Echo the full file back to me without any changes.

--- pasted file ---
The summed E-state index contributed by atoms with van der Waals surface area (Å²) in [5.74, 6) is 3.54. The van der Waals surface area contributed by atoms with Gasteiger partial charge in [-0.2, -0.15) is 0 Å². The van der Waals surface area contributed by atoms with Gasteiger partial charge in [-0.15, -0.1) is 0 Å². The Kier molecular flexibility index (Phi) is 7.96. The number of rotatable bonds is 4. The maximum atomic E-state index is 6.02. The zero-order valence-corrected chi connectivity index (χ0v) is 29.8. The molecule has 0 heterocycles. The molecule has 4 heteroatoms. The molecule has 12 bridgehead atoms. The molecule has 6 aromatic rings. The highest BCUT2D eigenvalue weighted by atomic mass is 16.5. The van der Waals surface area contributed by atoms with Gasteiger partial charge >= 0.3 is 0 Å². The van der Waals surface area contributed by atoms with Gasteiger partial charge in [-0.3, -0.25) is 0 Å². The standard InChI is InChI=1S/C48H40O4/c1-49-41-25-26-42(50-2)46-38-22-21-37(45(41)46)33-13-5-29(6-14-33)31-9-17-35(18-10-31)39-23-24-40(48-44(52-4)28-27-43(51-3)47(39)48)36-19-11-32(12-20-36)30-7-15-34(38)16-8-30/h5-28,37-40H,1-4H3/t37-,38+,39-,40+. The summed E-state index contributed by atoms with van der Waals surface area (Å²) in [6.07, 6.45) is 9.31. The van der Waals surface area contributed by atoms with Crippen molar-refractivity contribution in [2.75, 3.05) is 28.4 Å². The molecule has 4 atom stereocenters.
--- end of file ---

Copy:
The summed E-state index contributed by atoms with van der Waals surface area (Å²) in [5.74, 6) is 3.54. The van der Waals surface area contributed by atoms with Gasteiger partial charge in [-0.2, -0.15) is 0 Å². The van der Waals surface area contributed by atoms with Gasteiger partial charge in [-0.15, -0.1) is 0 Å². The Kier molecular flexibility index (Phi) is 7.96. The number of rotatable bonds is 4. The maximum atomic E-state index is 6.02. The zero-order valence-corrected chi connectivity index (χ0v) is 29.8. The molecule has 0 heterocycles. The molecule has 4 heteroatoms. The molecule has 12 bridgehead atoms. The molecule has 6 aromatic rings. The highest BCUT2D eigenvalue weighted by atomic mass is 16.5. The van der Waals surface area contributed by atoms with Gasteiger partial charge >= 0.3 is 0 Å². The van der Waals surface area contributed by atoms with Gasteiger partial charge in [-0.3, -0.25) is 0 Å². The standard InChI is InChI=1S/C48H40O4/c1-49-41-25-26-42(50-2)46-38-22-21-37(45(41)46)33-13-5-29(6-14-33)31-9-17-35(18-10-31)39-23-24-40(48-44(52-4)28-27-43(51-3)47(39)48)36-19-11-32(12-20-36)30-7-15-34(38)16-8-30/h5-28,37-40H,1-4H3/t37-,38+,39-,40+. The summed E-state index contributed by atoms with van der Waals surface area (Å²) in [6.07, 6.45) is 9.31. The van der Waals surface area contributed by atoms with Crippen molar-refractivity contribution in [2.75, 3.05) is 28.4 Å². The molecule has 4 atom stereocenters.